My rotator cuff is torn as well, but after three months of physical therapy and Feldenkrais Lessons with Pati, the pain and discomfort has subsided and I can live with it.

Yesterday morning, Rich joined me as we continued our efforts to spray the spotted knapweed on the sand prairie that covers the Indian Campground. The site listed above explains “Apply selective herbicide clopyralid during bud growth in early June for best results (48 oz per 100 gal water).” hmmm, we don’t have any clopyralid and it is only April; so our use of glyphosate at this time of the year is not the preferred technique; nevertheless, since glyphosate attacks any green plant, I’m hopeful we will see good results (we focus the spray as much as possible to reduce collateral damage).

Next, we continued the effort to control aspen around the Indian Springs girdling the rest of the clonal colony in that area.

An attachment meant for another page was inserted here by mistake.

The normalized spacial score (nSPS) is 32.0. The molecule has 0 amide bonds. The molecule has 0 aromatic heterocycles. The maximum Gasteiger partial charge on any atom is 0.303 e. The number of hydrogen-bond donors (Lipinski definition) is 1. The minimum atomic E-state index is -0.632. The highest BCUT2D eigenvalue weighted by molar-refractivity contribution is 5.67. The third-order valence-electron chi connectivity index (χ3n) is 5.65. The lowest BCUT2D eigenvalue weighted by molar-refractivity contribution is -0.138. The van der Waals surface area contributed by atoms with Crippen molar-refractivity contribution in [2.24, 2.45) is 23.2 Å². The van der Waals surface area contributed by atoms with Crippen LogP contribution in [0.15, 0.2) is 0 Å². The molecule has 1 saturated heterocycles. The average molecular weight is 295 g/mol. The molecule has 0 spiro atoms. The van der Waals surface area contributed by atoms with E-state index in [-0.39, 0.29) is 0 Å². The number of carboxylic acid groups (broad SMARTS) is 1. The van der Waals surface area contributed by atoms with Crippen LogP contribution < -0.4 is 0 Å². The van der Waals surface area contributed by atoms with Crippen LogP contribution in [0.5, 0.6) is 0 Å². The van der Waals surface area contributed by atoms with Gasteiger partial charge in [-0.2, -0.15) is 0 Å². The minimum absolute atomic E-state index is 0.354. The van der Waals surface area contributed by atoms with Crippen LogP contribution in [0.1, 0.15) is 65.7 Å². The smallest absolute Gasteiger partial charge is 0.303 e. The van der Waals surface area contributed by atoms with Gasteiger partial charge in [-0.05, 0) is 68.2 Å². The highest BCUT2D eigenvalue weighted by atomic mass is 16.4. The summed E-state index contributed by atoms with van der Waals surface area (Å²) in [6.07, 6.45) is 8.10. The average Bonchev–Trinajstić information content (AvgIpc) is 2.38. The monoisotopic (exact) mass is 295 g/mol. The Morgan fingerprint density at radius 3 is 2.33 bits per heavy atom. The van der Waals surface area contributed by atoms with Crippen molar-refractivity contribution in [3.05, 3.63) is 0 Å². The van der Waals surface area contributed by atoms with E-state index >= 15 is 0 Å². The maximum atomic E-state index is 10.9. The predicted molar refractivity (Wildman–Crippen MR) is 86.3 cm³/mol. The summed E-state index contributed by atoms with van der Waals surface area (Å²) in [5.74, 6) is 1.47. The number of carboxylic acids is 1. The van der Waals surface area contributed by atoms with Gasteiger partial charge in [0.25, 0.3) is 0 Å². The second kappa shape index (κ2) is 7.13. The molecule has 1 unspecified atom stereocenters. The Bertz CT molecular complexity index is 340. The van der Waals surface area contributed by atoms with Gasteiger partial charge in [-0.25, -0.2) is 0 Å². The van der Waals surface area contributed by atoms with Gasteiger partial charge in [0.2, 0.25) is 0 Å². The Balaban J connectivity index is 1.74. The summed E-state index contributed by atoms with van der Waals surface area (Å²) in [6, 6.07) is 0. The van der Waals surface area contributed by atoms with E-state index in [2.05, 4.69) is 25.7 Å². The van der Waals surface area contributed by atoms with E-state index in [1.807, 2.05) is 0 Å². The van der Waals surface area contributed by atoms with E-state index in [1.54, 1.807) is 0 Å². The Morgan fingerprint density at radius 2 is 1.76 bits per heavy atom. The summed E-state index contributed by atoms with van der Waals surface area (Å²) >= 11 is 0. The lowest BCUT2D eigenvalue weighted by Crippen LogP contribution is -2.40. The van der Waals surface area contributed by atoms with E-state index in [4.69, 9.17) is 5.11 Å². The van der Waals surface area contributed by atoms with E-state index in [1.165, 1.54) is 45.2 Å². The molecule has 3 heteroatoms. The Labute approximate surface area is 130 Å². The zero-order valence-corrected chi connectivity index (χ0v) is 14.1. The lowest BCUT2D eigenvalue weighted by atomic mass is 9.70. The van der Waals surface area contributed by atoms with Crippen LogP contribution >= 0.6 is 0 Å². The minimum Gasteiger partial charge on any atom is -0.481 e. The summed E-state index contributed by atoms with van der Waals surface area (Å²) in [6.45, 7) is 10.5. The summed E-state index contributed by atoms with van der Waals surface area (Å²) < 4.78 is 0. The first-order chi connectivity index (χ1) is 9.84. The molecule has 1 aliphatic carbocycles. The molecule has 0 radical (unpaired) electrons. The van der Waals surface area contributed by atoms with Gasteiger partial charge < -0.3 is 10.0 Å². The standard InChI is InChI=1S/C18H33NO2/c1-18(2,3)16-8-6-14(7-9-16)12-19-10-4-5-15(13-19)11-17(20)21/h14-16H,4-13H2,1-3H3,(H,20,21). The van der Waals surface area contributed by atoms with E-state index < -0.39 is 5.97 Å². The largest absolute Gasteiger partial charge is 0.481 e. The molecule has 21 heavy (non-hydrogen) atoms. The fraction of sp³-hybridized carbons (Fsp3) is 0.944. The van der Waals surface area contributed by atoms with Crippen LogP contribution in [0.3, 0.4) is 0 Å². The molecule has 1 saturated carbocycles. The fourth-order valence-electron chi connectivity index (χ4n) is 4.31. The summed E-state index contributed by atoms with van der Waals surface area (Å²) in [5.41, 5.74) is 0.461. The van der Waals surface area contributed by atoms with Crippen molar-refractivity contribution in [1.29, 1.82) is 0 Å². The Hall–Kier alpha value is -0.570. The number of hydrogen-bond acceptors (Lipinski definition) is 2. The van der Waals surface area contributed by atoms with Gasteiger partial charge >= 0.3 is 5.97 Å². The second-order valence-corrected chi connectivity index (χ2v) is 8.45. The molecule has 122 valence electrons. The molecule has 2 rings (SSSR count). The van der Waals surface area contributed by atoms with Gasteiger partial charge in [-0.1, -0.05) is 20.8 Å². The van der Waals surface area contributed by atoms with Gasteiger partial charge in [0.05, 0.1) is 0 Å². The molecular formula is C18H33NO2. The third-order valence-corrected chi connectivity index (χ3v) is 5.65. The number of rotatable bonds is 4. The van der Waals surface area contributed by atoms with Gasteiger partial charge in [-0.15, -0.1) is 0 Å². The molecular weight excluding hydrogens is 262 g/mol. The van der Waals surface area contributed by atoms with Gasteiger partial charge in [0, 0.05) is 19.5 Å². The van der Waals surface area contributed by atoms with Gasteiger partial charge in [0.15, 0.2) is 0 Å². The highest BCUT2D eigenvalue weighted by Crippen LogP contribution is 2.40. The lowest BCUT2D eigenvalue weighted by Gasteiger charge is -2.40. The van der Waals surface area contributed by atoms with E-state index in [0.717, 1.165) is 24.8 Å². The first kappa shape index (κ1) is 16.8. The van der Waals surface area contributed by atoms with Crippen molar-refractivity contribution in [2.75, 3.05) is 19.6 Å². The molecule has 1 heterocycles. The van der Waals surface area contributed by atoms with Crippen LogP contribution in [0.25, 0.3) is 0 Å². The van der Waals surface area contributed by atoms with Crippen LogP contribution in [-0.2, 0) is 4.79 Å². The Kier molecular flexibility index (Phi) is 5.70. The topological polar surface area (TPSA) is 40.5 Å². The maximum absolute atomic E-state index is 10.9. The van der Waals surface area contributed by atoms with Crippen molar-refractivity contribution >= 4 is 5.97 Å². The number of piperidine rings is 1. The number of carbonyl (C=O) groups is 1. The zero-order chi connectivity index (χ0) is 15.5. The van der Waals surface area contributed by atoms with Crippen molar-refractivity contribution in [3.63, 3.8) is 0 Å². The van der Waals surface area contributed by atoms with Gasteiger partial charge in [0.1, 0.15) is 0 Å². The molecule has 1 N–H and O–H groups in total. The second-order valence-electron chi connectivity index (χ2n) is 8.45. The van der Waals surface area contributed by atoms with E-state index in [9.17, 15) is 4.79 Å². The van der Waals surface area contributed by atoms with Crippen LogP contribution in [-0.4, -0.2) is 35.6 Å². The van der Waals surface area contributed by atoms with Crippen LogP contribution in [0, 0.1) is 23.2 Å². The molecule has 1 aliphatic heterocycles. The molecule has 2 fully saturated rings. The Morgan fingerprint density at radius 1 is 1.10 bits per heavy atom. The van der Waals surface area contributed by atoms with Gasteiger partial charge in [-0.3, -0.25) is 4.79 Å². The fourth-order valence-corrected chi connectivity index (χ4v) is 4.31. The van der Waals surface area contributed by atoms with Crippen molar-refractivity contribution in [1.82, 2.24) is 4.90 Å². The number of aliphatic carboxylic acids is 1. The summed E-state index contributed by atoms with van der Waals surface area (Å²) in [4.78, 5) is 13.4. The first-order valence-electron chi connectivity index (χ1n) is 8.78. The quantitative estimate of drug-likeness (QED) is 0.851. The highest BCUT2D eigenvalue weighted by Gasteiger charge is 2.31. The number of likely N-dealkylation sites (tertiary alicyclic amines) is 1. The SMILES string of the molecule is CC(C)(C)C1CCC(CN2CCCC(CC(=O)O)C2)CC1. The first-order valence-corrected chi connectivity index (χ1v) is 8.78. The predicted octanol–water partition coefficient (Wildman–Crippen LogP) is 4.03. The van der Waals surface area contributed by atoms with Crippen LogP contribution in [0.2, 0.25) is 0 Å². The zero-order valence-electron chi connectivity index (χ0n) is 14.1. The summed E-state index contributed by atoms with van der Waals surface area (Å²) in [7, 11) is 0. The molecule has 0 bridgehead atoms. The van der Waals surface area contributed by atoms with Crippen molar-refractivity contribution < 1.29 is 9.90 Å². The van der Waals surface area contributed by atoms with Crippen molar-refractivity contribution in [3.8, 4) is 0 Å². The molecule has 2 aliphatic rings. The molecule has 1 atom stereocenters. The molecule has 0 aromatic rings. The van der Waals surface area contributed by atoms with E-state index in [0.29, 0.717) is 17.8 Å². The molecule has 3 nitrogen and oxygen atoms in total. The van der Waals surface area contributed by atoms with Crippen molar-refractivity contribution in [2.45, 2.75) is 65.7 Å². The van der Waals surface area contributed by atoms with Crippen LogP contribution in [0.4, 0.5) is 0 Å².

Roberta “Berta” Roy-Montgomery joined Rich and I and we finished girdling the aspen in this bowl.

Rich and Berta had other commitments for the rest of the afternoon and I headed over to the area north of the old barn site to continue cutting buckthorn between the loop trail and Hwy 67.

This is probably as far as we’ll get in this area for now as our focus is shifting to the Buckthorn Alley.

Here are a couple of views of the area just cut. You have to walk amongst the oak, cherry and hickory trees in here to really appreciate their size and beauty.




I couldn’t stay for the sunset but did grab these parting shots.



See you at The Springs!

Trout Stream Therapy

An elite team of DNR River Doctors paid a visit to the Scuppernong River to see how their patient was doing. Over the last 20 years, since DNR veterans Sue Beyler, Randy Schumacher and Ron Kurowski initiated the “healing” of the river in conjunction with the Scuppernong River Habitat Area restoration project, the health of the Scuppernong River has steadily improved. Nevertheless, the River Doctors advised that more “trout stream therapy” is in order. Let’s meet the doctors.